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I don’t need to tell you that trade shows and corporate events are an amazing way to network, learn new things and, of course, promote your products. You guys have been doing them for years. But maybe that’s the problem.
When is the last time you took a step back and examined your trade show strategy? You might be thinking something along the lines of “if it ain’t broke, don’t fix it.” While it might be true that your existing strategy has been working well for years, consider the possibility of doing even better – engaging more buyers in more ways. Sounds great, doesn’t it?
Your strategy might have been considered tech-savvy five years ago, but it’s crazy how much can change in that amount of time. Technology has completely changed business strategies in every industry – social media and smartphones are an integral part of today’s trade show exchanges.
It’s important to understand the revolution that has taken place and claim your spot in it. Keep reading to find out how your trade show strategy can stay up to speed with technology.
You’re doing it wrong if…
You’re not leveraging smartphones and tablets.
These days, mobility is a hot topic in almost every industry. For example: mobile POS is important to restaurants, mobile payments and self-service kiosks are important to retail stores and enterprise mobility is important to supply chain businesses. So, first of all, it’s important to show that you are dedicated to providing customers with innovative solutions that leverage the latest technology.
Second of all, mobile devices can be used to make your exhibit more interactive – which is what attendees are looking for in 2014. It’s a win-win: exhibitors can use smartphones and tablets to capture payments and customer data and attendees can watch videos, play with software and get a better understanding of your products.
Third, smartphones are a valuable resource for both exhibitors and attendees to stay organized. Attendees can use their smartphones to better schedule their appointments and commitments, making sure they don’t miss yours. (And if you did a good job of promoting your opportunities through email, then they won’t want to miss out.)
You’re not sending emails.
You should be sending frequent emails to inform attendees about any symposiums, product unveilings or giveaways that your business will be involved in – or any schedule changes. This will not only keep attendees in the loop, but also get them excited about the event and make sure they have the information needed to maximize their experience.
Emails can also be sent as a way to follow up with new contacts or encourage them to interact with you, or to solicit feedback after interacting at the event.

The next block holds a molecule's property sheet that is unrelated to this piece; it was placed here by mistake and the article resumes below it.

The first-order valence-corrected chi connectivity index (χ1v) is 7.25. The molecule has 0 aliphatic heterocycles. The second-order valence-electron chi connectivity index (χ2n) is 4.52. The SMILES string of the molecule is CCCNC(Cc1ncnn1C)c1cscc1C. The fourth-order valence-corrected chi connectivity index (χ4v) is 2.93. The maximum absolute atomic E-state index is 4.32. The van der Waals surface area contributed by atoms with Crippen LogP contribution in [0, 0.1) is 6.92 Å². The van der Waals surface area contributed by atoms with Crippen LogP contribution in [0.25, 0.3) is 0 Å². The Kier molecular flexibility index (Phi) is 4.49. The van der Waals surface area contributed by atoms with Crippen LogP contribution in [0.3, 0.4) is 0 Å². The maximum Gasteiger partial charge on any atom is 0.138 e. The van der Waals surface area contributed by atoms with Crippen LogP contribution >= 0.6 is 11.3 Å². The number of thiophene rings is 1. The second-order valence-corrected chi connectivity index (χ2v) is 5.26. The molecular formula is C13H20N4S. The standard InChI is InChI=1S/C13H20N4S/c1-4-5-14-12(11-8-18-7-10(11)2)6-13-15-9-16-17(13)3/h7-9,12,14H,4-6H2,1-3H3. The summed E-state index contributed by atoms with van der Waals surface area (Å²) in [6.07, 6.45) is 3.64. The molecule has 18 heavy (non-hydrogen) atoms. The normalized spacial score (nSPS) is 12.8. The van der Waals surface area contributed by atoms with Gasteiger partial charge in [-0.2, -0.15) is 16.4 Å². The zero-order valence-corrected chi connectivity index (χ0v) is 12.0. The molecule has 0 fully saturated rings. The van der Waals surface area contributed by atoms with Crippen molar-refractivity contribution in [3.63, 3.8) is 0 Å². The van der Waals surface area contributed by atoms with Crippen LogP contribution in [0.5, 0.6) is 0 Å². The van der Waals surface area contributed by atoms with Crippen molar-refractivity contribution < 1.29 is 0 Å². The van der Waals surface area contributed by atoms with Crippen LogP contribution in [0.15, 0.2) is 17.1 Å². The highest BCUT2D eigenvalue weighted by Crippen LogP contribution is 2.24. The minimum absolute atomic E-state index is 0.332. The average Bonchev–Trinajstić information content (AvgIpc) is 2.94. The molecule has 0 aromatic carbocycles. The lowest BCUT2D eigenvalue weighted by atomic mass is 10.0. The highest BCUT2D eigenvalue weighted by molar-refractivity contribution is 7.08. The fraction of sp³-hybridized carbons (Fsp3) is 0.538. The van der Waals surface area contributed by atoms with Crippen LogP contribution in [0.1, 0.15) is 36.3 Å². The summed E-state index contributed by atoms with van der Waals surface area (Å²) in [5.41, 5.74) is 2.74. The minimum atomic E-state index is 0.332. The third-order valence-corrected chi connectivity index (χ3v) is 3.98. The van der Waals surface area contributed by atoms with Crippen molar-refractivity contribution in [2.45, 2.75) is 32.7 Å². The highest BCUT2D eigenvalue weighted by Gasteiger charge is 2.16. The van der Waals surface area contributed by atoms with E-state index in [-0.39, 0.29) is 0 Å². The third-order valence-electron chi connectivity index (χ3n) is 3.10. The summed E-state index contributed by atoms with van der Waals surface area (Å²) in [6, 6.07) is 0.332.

You’re not all over social media.
C’mon guys… how many times do we have to tell you to use social media? It’s important in all industries, but especially B2B. Why? It helps people associate real faces and real pictures to all of the words on your website – because without a human connection, they are just words.
The tough part about B2B marketing is that not much is done face-to-face. Businesses across the world communicate with each other through emails and phone calls, but never really have the chance to interact – until trade shows, anyway.
That’s why trade shows are a great environment to use social media. Amidst all the hubbub, you can share information and photos about your ambassadors, your loyal customers and your latest products all at once.
Here are a few examples:
- Sort of “live tweet” your experience: “I learned so much about #mHealth at that symposium! #HIMSS”
- Post photos and videos: “Here’s our PR director, Lori, soaking up the Las Vegas sun!”
- Communicate with your new contacts: “Hey @SRGmarketing, it was great talking with you today!”
You’re not measuring your results.
These days, just about everything you do for your business can be measured with data or analytics. So why not use that data to your advantage? It’s important to find out if you’ve improved since 2013 and to set goals for 2015. Otherwise, you’re settling for the status quo and probably not standing out against your competitors.
You may feel like you are doing well at trade shows and corporate events, but how do you really know? It’s kind of like counting calories – you never really know how bad you’re eating until you see the number. To evaluate the effectiveness of your trade show strategy, leverage a marketing tool or consultant to keep track of your booth visitors, leads, interactions, social media impressions and ROI ratios. You won’t regret it.
How will you start “doing it right” at this year’s trade shows?